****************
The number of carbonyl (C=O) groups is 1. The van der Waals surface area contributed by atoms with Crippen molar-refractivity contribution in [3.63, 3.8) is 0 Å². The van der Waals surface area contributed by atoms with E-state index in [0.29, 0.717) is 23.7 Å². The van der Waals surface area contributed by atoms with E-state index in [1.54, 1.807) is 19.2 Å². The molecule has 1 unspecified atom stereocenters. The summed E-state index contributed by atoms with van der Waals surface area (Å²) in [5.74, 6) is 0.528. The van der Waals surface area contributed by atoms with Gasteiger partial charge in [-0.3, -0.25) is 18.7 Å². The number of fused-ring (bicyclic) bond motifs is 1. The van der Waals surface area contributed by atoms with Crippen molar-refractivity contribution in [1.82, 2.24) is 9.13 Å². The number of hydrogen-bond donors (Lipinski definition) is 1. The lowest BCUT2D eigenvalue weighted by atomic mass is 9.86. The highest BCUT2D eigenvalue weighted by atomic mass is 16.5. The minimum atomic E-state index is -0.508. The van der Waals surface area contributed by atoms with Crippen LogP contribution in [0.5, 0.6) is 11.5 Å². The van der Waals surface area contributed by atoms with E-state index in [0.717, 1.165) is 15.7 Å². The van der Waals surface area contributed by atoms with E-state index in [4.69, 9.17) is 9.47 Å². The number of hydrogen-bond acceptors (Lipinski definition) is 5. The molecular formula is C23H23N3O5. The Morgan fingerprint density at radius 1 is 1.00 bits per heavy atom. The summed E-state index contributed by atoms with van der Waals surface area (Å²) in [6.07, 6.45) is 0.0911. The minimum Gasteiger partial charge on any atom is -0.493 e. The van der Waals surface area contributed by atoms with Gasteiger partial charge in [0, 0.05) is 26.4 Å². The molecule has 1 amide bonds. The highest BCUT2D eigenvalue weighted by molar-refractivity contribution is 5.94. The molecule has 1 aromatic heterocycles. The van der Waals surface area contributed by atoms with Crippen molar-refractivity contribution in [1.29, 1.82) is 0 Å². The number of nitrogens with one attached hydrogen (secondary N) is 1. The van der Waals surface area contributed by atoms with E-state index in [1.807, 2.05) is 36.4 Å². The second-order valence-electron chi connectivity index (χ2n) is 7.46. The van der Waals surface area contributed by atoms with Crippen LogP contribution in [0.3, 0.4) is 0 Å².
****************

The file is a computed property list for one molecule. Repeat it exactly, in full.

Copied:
The number of carbonyl (C=O) groups is 1. The van der Waals surface area contributed by atoms with Crippen molar-refractivity contribution in [3.63, 3.8) is 0 Å². The van der Waals surface area contributed by atoms with E-state index in [0.29, 0.717) is 23.7 Å². The van der Waals surface area contributed by atoms with E-state index in [1.54, 1.807) is 19.2 Å². The molecule has 1 unspecified atom stereocenters. The summed E-state index contributed by atoms with van der Waals surface area (Å²) in [5.74, 6) is 0.528. The van der Waals surface area contributed by atoms with Gasteiger partial charge in [-0.3, -0.25) is 18.7 Å². The number of fused-ring (bicyclic) bond motifs is 1. The van der Waals surface area contributed by atoms with Crippen molar-refractivity contribution in [1.82, 2.24) is 9.13 Å². The number of hydrogen-bond donors (Lipinski definition) is 1. The lowest BCUT2D eigenvalue weighted by atomic mass is 9.86. The highest BCUT2D eigenvalue weighted by atomic mass is 16.5. The minimum atomic E-state index is -0.508. The van der Waals surface area contributed by atoms with Crippen LogP contribution in [0.5, 0.6) is 11.5 Å². The van der Waals surface area contributed by atoms with E-state index in [0.717, 1.165) is 15.7 Å². The van der Waals surface area contributed by atoms with E-state index in [4.69, 9.17) is 9.47 Å². The number of hydrogen-bond acceptors (Lipinski definition) is 5. The molecular formula is C23H23N3O5. The Morgan fingerprint density at radius 1 is 1.00 bits per heavy atom. The summed E-state index contributed by atoms with van der Waals surface area (Å²) in [6.07, 6.45) is 0.0911. The minimum Gasteiger partial charge on any atom is -0.493 e. The van der Waals surface area contributed by atoms with Gasteiger partial charge in [0, 0.05) is 26.4 Å². The molecule has 1 amide bonds. The highest BCUT2D eigenvalue weighted by molar-refractivity contribution is 5.94. The molecule has 1 aromatic heterocycles. The van der Waals surface area contributed by atoms with Crippen molar-refractivity contribution in [1.29, 1.82) is 0 Å². The number of nitrogens with one attached hydrogen (secondary N) is 1. The van der Waals surface area contributed by atoms with E-state index in [1.807, 2.05) is 36.4 Å². The second-order valence-electron chi connectivity index (χ2n) is 7.46. The van der Waals surface area contributed by atoms with Crippen LogP contribution in [0.3, 0.4) is 0 Å².